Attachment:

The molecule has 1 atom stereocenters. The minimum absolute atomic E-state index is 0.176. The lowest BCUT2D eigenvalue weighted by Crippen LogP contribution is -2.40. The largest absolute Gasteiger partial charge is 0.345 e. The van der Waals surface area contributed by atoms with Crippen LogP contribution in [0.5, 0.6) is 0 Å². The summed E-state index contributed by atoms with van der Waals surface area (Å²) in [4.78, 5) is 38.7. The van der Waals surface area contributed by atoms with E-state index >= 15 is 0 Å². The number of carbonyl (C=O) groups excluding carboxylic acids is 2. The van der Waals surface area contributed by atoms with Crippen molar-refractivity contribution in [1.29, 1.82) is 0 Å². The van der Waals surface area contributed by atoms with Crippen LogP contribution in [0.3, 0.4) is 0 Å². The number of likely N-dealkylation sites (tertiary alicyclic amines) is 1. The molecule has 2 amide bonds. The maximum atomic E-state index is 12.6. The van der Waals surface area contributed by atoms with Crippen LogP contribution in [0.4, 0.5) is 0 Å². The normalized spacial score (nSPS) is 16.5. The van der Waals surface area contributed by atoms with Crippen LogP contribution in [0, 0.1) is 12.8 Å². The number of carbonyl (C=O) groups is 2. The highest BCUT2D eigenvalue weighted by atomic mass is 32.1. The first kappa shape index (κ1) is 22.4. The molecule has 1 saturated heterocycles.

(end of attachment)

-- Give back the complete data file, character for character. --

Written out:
The molecule has 1 atom stereocenters. The minimum absolute atomic E-state index is 0.176. The lowest BCUT2D eigenvalue weighted by Crippen LogP contribution is -2.40. The largest absolute Gasteiger partial charge is 0.345 e. The van der Waals surface area contributed by atoms with Crippen LogP contribution in [0.5, 0.6) is 0 Å². The summed E-state index contributed by atoms with van der Waals surface area (Å²) in [4.78, 5) is 38.7. The van der Waals surface area contributed by atoms with E-state index >= 15 is 0 Å². The number of carbonyl (C=O) groups excluding carboxylic acids is 2. The van der Waals surface area contributed by atoms with Crippen molar-refractivity contribution in [1.29, 1.82) is 0 Å². The van der Waals surface area contributed by atoms with Crippen LogP contribution in [0.3, 0.4) is 0 Å². The number of likely N-dealkylation sites (tertiary alicyclic amines) is 1. The molecule has 2 amide bonds. The maximum atomic E-state index is 12.6. The van der Waals surface area contributed by atoms with Crippen LogP contribution in [0.4, 0.5) is 0 Å². The normalized spacial score (nSPS) is 16.5. The van der Waals surface area contributed by atoms with Crippen LogP contribution in [0, 0.1) is 12.8 Å². The number of carbonyl (C=O) groups is 2. The highest BCUT2D eigenvalue weighted by atomic mass is 32.1. The first kappa shape index (κ1) is 22.4. The molecule has 1 saturated heterocycles.